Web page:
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Sitting correctly: It’s energy-efficient and performance-enhancing


The weekly DevelopmenTip: Sit correctly – it saves energy and improves performance.

We are all subject to the consistent force of gravity, which pulls everything down. Gravity acts on children when they are sitting.


When children are sitting correctly with support, gravity still has an impact but not a significant one, because most of the weight is carried by the bones and joints with only a bit of muscle work; this is energy-efficient sitting that leaves the child free to learn.


For children sitting incorrectly, with their feet not resting completely on the floor, the muscles have to resist the gravity that is pulling them down and causing them to slip out of the chair.

This resistance takes place throughout the school day. Sitting, which is supposed to be restful, thus turns into exercise. The amount of energy a child has, assuming he slept and ate well and feels loved, should be sufficient for all of his functioning throughout the day, especially for learning, attention and concentration, emotional and social challenges, physical activities, and development. There are no “reserves" – all of these functions are fueled from one tank of energy. Improper sitting wastes energy that needs to available for all of these activities and more.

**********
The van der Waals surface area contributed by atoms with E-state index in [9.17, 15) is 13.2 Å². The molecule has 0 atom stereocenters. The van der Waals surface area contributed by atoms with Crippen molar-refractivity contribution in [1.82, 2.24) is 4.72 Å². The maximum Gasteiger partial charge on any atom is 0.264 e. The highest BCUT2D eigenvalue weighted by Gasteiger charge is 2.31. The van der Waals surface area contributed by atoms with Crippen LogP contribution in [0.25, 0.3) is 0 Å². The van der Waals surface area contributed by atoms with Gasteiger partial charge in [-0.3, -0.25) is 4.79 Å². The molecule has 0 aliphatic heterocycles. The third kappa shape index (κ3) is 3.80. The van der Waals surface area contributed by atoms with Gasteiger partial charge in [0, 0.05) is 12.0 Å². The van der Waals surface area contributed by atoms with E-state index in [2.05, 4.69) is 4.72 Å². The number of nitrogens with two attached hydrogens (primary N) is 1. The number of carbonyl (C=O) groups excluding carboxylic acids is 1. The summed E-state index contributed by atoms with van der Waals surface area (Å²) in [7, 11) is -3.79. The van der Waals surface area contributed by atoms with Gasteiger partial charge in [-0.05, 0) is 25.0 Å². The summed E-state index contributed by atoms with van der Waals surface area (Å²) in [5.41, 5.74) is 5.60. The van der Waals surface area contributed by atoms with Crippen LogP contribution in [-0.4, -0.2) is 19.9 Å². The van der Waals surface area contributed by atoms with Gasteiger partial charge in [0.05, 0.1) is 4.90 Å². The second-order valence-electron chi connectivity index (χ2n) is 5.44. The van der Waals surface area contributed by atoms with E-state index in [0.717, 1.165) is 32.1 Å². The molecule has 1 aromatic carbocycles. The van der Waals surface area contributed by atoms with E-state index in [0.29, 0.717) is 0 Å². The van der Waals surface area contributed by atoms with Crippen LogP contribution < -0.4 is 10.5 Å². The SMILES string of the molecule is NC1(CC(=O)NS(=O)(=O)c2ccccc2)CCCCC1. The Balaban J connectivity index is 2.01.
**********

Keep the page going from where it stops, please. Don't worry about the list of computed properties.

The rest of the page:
Another point to think about is that as creatures who walk on two feet, most of us have a basic need to feel our base, the ground under our feet. Children who sit with their feet dangling, not reaching the floor, are suspended between heaven and earth, which can sometimes be reflected in their performance at school or in kindergarten.

Children should sit with both feet resting on the ground. At the heel there should be a 90-degree angle between the foot and the shin, and at the knee there should be a 90-degree angle between the shin and the thigh. The back should be straight against the back of the chair. If the feet do not rest flat on the floor, they should be supported by a footstool or box.

The desk should be placed at a distance of two fingers from the child’s middle.

Make sure the desk’s surface is about 4 inches (10 cm) above the child’s thighs.

It is important to note that after prolonged sitting, one should loosen up the bones and joints by doing exercises and stretches. This can be very refreshing, and also increases children’s (and adults’) attention span and concentration, and relieves stress.

Happy development... Guy Y. Yekutieli -Pediatric Occupational therapist


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